The Art of Doing Nothing
Why Italians, Not Americans, Get This One Right
Posted Sep 02, 2014
As one of the male characters begins his diatribe about how Americans’ ideas of “relaxing,” are working themselves to the bone all week just so they can lay around in their pajamas on weekends, drink six packs of miller light, and watch other people live their lives on TV- he presents to the audience the concept of la dolce far niente, or the sweetness of doing nothing.
The idea that “doing nothing,” is actually an event in and of itself. The idea that we no longer run on a treadmill of activity from getting the kids ready for school, to brushing our teeth, to conference calls, to picking up kids, fixing dinner, and bed- only to start over again. The idea that our actions day to day become influenced by our instincts and no longer by routines, shoulds, and musts.
How different would your quality of life be if you made time throughout the day to experience la dolce far niente? Instead of using your free moments to catch up on what housewife bought what SUV on HULU, instead of checking your email one last time to see if anyone else is needing you to do something, instead of using your free time to check your bank accounts or pay that cell phone bill- What if you just did nothing?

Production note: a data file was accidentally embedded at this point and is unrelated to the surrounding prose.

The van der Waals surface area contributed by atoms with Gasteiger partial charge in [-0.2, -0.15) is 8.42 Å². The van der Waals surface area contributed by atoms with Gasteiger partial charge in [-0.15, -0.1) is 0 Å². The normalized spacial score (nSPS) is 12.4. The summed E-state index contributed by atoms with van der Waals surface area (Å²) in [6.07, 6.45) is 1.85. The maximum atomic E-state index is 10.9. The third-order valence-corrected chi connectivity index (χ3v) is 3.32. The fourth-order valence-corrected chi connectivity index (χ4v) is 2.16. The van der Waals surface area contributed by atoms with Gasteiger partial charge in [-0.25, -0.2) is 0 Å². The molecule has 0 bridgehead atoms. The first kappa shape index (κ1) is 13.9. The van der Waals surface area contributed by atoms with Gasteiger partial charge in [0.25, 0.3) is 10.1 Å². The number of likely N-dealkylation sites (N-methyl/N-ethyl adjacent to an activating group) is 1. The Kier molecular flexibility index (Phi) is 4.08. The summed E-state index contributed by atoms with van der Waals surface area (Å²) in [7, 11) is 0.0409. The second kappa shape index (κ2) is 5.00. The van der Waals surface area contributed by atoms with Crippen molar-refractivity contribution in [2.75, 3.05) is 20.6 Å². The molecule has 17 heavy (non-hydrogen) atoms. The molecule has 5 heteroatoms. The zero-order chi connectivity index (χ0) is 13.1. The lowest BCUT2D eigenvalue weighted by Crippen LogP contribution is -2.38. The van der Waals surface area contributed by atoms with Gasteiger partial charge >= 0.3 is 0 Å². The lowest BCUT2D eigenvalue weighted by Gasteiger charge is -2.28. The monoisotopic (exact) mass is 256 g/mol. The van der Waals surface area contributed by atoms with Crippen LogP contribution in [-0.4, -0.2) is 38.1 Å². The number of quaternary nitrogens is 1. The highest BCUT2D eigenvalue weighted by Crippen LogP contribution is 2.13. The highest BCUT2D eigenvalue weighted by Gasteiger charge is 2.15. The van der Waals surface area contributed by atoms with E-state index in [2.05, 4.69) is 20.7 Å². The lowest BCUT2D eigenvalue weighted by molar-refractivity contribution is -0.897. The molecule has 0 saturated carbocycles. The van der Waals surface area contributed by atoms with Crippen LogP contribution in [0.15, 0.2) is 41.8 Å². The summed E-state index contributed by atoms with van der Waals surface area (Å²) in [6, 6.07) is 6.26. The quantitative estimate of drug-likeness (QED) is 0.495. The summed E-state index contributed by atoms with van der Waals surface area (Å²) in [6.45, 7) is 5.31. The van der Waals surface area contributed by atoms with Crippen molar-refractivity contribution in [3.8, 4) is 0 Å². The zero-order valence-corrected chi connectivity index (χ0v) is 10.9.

Fighting that urge to just do, that puritan work ethic instilled in all of us at an early age, is just as much effort as going to the gym and doing the stair climber. Yet the results of our restraint are well worth the hassle.
That kind of relaxation. The la dolce far niente. The sweetness of doing nothing and enjoying where we are in the present moment- is the greatest thanks we can give for the lives and blessing we have.
All the noise- the facebook, the reality TV, the latest and greatest no-one-can-get-in-there-without-calling-a-month-ahead restaurant…it all fades away when we can just do nothing. What surfaces is life- our feelings at the moment (whether it be grace or despair), our ego vanishes and our true self emerges.
Maybe you sit and read a book. Maybe you stare out the window or balcony and listen to your favorite musician. Maybe you learn how to whistle…meditate…stretch…lounge…or (gasp!) nap. What can you do today to begin doing nothing?
Dr. Colleen Long is the author of Happiness in B.A.L.A.N.C.E; What We Know Now About Happiness as well as Meditation Medication. She is a licensed clinical psychologist and couples therapist with practices in Los Angeles and Manhattan Beach, California. You can follow her on twitter or facebook, or visit her website.